Also known as the “wild camp”, “nightmare camp” and “Jungle camp”, Vučjak was one of those areas that causes a number of controversies in public, media and political discourse. When a former landfill in the vicinity of Bihać, next to the village of Vučjak, was “repurposed” to serve as a refugee camp, it was clear to any person with any knowledge of recent migration events on the European periphery that the multi-layered internal and external political controversies explicitly related to migration policies, and implicitly to the political reality of post-Dayton-Agreement Bosnia and Herzegovina, had reached its peak, while “humanitarian-security management” (Hameršak and Pleše 2018: 110) reached its lowest point.
The violence on the Croatian borders and the increasing prevalence of pushbacks since 2017 had contributed to a significant increase in the number of people on the move in the Una-Sana Canton, especially in the areas of Bihać and Velika Kladuša. In 2019, the police of Bosnia and Herzegovina started to introduce stricter measures for people on the move and to criminalize migration from the Global South, evident from the fact that a curfew was imposed for migrants only, from ten in the evening to six in the morning, which the local government in Bihać interpreted as a measure to prevent crime that allegedly increased with the arrival and presence of migrants (Mlinarević and Ahmetašević 2022: 27). Along with the declared increase in the crime rate, images of overcrowded camps and their alarming hygienic conditions, the life of many people on the move in post-industrial ruins – pushed into homelessness by the impermeability and cruelty of the European border regime – and the lack of political coordination at the governmental level in Bosnia and Herzegovina were used as arguments by the city of Bihać and the Una-Sana Canton (USC) to forbid movement to people on the move, to “remove” them from the public space of the city of Bihać and to transport them or organize a march to Vučjak.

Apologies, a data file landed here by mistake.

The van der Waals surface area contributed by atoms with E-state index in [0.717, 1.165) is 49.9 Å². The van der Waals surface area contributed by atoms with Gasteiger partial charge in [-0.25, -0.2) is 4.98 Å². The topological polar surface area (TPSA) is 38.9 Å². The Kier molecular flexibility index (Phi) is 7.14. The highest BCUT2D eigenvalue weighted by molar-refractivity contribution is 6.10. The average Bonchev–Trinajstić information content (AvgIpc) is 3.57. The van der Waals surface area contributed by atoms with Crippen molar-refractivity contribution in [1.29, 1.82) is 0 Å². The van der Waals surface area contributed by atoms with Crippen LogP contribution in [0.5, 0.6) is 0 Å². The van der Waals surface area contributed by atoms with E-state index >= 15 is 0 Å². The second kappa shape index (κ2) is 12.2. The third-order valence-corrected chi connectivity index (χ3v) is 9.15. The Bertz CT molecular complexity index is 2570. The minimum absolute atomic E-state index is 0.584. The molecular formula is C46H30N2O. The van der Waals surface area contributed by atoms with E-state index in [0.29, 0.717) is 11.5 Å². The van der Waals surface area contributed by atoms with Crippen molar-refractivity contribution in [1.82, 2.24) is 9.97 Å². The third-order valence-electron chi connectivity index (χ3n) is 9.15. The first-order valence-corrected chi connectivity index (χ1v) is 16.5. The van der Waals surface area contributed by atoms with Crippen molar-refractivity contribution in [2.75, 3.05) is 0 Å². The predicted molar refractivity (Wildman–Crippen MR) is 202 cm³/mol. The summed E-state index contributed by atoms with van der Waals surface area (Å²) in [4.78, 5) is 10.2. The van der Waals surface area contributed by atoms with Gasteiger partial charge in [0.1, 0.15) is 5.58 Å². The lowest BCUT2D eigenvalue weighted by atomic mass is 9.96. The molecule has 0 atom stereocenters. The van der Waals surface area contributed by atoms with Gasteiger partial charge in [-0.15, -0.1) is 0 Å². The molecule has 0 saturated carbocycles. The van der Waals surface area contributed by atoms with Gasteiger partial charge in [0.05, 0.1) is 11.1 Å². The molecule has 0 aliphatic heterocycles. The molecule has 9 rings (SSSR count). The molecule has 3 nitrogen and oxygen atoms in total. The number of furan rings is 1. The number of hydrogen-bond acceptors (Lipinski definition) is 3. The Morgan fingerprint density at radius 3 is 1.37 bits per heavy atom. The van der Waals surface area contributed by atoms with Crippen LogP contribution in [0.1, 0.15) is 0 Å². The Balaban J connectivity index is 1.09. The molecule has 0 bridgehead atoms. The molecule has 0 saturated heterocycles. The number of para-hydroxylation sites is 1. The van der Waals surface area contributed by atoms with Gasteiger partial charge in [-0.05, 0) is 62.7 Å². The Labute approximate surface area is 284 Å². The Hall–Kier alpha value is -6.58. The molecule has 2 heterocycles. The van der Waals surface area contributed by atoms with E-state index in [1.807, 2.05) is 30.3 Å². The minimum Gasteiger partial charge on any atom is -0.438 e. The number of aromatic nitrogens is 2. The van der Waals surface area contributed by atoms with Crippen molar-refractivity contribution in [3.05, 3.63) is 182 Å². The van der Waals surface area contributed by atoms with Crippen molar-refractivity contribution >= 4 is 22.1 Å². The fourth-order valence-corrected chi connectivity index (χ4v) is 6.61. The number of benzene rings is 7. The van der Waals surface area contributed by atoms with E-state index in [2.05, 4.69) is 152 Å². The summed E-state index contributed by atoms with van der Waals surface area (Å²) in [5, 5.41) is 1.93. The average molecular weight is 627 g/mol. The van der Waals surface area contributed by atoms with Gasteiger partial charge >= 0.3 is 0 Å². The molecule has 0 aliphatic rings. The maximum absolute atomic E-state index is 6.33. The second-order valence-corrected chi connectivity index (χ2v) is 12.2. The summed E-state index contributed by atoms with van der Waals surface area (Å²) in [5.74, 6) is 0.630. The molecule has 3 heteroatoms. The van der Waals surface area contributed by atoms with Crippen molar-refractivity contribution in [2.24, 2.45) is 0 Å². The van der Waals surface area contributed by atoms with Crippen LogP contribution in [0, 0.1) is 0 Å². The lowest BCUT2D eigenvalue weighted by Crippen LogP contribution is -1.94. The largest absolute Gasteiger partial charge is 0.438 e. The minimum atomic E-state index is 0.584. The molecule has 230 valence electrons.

The conditions in the camp itself, the competition between cantonal and state authorities, the reaction of international organizations and the European Union, and sensationalist media reporting allow us to identify Vučjak as a heterotopia (Foucault 1986, cf. also Agier 2019), a spatial and temporal vacuum intended for “human waste” (Bauman 2004) – the unwanted bodies of the Global South – which, despite multiple and sometimes incompatible policies of the European border regime, reflects the common viewpoint of most European institutions of power: that migrants are not welcome here. Michel Foucault defines heterotopias as a kind of “counter-sites” which simultaneously represent, juxtapose, and distort the meanings of all other places in society and culture (1986: 24). The landfill in the vicinity of Bihać, miles away from urban infrastructure and surrounded by minefields, is both a parallel world for unwanted migrants and a reflection of the contemporary socio-political reality, one that, despite the raft of legal instruments in the field of refugeeship and human rights protection, enables and allows the creation of such places – landfills of human waste – located close to European centers or their margins, but remote enough so as not to disturb the daily life of their inhabitants.